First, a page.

Consider an example: Let's say a travel agency has decided to advertise day trips from Rio de Janeiro and wants to post a relevant image on its website. He will need an image that can be used commercially because this is an advertisement to attract clients who want to purchase a tour.

An image is suitable for this, accompanied by a model resolution, in which the woman depicted allows the photographer to license the image on the stock exchanges. There are no logos or trademarks on her clothes, and the shooting location is not subject to restrictions, which means this image can be used for trading purposes.


  • Every recognizable person in an image must give the photographer, filmmaker, or illustrator permission from the model to use the material commercially.
  • Recognizable property, artwork, graffiti, and tattoos must be accompanied by the property owner's permission to use the material commercially (read carefully about the types of property authorizations, when required, and what information should be included in them).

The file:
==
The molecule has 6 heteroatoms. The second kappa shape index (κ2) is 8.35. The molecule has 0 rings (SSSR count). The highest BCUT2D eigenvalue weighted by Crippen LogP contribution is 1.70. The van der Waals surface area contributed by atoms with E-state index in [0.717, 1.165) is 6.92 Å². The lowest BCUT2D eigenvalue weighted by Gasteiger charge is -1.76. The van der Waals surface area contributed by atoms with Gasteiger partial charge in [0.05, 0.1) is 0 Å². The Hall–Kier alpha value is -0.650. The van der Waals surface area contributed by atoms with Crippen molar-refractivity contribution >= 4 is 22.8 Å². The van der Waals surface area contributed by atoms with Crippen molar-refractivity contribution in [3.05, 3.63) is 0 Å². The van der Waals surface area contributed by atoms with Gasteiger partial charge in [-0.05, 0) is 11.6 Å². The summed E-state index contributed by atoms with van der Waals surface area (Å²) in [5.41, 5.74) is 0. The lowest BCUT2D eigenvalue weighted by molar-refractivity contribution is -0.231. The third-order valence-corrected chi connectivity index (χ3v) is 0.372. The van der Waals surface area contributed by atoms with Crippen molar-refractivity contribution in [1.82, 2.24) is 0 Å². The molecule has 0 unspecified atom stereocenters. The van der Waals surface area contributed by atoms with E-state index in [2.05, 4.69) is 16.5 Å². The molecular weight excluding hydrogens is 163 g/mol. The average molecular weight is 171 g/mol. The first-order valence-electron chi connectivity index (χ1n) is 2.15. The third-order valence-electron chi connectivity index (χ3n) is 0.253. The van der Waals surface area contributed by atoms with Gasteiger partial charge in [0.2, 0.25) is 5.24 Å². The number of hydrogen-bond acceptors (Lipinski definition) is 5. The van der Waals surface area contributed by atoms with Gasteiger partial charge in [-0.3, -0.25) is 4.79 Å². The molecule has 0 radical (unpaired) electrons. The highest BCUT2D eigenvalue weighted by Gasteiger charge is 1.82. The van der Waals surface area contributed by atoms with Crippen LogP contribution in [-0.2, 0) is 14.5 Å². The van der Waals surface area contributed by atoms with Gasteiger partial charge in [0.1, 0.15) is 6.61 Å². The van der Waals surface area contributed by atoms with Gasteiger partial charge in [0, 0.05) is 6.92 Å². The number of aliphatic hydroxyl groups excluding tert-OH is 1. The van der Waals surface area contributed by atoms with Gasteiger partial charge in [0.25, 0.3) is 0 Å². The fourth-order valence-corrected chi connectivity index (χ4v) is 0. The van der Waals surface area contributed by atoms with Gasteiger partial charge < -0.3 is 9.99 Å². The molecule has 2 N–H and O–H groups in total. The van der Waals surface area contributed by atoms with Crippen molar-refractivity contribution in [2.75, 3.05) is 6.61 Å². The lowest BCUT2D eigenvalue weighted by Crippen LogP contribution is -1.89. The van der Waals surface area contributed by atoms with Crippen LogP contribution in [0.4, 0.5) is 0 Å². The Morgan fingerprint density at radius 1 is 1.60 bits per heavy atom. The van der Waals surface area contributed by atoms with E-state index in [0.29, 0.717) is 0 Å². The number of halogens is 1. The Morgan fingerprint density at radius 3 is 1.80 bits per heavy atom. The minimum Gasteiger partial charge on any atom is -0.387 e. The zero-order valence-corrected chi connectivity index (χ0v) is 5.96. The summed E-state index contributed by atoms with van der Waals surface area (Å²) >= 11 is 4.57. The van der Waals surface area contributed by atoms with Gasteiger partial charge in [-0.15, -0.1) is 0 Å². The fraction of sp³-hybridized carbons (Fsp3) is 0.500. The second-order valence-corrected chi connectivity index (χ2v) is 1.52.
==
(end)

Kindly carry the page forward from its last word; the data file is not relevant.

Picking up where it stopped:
• The materials should not contain trademarks, names, and company logos.
  • The image must not violate intellectual property rights.
  • The place, facility, or activity must not be subject to restrictions.

Editorial photography

  • The material should depict an event.
  • Models in the image should not pose, the characters in the video should not act according to a predetermined scenario. For example, a posed family portrait without model releases cannot be considered material.
  • Content should not be edited (only cropping, exposure adjustments, and conversion to black and white are allowed).
  • The title of the material must comply with editorial rules, i.e., include location, date, and actual description of the event, preferably in the following format city - Date: description of the scene.

Shutterstock adheres to the stylistic requirements of the AP Style Guidelines; therefore, individual cities (well-known, for example, London, New York, Moscow) can be specified without region and country.